The most recent addition to the Collaboratory's offering of on-campus gallery spaces, the Stamp Art Gallery was created by Sarah Evans in Sketchup Make (2017), and is available for download for your creative use!
Virtual models are an effective way to visualize the spatial impacts of architecture that no longer exist, or in some cases never has existed. While there are dozens of modelling programs available, one of the best with which to get started is Sketchup (formerly by Google but now a Trimble offering). As a fairly robust, free program, Sketchup allows one quickly to evoke from a plan an entire space, which is helpful if your real aim is something else: say the digital curation of an exhibition or working out the location of works of art in a comprehensive spatial program. The models below all were created with Sketchup. If available for download, please feel free to use them as you see fit. Click here to download the free version of Trimble's Sketchup (Sketchup Make).
In 1777, the Royal Society of Arts in London commissioned Irish artist James Barry to paint a series of large-scale oil paintings for their Great Room. Titled “The Progress of Human Culture,” Barry’s six paintings were the artist’s masterpieces, and, in their Greek and Roman subjects, were hailed upon their completion in 1784 as the perfect expression of the Society’s aims to make Britain an heir to the classical tradition. The paintings, and their placement within the meeting hall of the Royal Society, beautifully show the triumph of the human spirit and the importance of culture in bringing civilization. While digital images of the Great Hall and of the paintings themselves help us to see Barry’s masterpiece, they are, by their nature, one-dimensional, and do not allow us to see all the paintings in the large room at once. As such, it is almost impossible to fully understand the monumentality and impact of Barry’s paintings without being in the Royal Society itself. But with this instance from the Collaboratory’s virtual models project, one can experience the paintings as they were meant to be experienced, and in addition one can experience them within their original setting.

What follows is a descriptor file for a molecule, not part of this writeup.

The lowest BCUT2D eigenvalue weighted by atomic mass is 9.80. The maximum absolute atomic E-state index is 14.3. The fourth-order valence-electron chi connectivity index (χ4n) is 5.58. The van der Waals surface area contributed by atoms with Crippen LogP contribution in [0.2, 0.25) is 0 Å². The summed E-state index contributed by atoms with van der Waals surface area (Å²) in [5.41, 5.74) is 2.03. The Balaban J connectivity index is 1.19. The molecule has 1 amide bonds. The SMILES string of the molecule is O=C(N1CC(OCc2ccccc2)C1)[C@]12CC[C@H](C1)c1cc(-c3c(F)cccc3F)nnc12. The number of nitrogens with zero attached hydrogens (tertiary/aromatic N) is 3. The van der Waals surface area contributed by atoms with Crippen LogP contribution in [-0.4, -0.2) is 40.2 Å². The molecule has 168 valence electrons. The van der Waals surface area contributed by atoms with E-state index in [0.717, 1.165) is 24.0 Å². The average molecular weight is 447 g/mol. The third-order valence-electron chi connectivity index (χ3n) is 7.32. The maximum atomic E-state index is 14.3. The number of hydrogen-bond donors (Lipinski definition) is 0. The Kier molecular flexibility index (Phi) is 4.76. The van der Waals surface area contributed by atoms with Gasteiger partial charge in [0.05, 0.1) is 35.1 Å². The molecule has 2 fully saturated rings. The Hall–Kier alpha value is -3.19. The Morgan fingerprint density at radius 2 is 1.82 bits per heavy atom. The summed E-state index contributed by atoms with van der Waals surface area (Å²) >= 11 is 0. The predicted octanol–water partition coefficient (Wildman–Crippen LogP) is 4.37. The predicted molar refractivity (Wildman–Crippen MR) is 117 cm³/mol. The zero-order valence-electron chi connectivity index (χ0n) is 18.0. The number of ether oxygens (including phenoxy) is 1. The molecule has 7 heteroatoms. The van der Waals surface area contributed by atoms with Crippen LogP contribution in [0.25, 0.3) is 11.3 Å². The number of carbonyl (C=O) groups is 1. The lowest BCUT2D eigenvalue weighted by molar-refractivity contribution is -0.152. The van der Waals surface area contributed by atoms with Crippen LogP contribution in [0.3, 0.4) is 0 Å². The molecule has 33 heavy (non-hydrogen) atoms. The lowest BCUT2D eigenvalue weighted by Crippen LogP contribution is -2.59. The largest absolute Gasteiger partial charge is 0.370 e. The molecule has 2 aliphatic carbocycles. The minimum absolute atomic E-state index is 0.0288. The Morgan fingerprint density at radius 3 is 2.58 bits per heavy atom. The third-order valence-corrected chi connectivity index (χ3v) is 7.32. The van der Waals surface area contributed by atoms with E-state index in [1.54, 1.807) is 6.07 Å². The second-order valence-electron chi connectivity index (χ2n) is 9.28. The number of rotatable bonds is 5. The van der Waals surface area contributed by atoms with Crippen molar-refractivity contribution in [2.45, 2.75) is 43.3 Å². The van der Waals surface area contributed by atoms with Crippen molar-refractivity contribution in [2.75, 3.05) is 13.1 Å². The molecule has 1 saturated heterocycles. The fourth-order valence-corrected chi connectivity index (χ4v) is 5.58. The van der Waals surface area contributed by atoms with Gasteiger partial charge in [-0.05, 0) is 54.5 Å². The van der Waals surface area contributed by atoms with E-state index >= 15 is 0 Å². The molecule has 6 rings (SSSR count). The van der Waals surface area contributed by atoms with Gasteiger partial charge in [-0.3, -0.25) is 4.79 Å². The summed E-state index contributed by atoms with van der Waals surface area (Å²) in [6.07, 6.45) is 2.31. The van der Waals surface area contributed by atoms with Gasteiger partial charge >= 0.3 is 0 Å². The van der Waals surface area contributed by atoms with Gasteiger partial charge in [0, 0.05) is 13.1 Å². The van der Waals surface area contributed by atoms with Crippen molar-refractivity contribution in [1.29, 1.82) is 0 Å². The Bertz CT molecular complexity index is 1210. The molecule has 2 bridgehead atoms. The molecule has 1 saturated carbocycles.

Quint Gregory worked with Professor William Pressly on this particular model as an example of, a proof-of-concept for, how Sketch-Up itself can really be a great presentation tool. Unlike Powerpoint, where one can only show images, with the Collaboratory’s model one is able to move about the entire space. Not restricted to one viewpoint, one can, for instance, veer off of a pre-set path depending on questions from a student, even zooming in on specific details. The Collaboratory’s model allows both the viewer and the user to fully engage with the space and paintings themselves in their proper historical context.
Note: Unfortunately the file for this model is too large for download. However, a video is being prepared in the future that will give a good example of its use.
The Art-Sociology Building's other art gallery, the Herman Maril Gallery is a space that features frequently changing exhibitions and offers students greater opportunity for exhibition than the Art Gallery, which must operate under a much more regular schedule.
This Sketchup model may serve as a useful tool for budding curators and artists who want to size their work up for display.
Created in Sketchup, this measured model of the main exhibition spaces in the Art Gallery in the Art-Sociology Building at the University of Maryland allows one to test out exhibition concepts or explore one's curiosity about curating an exhibition. artwork and killer exhibition ideas not included!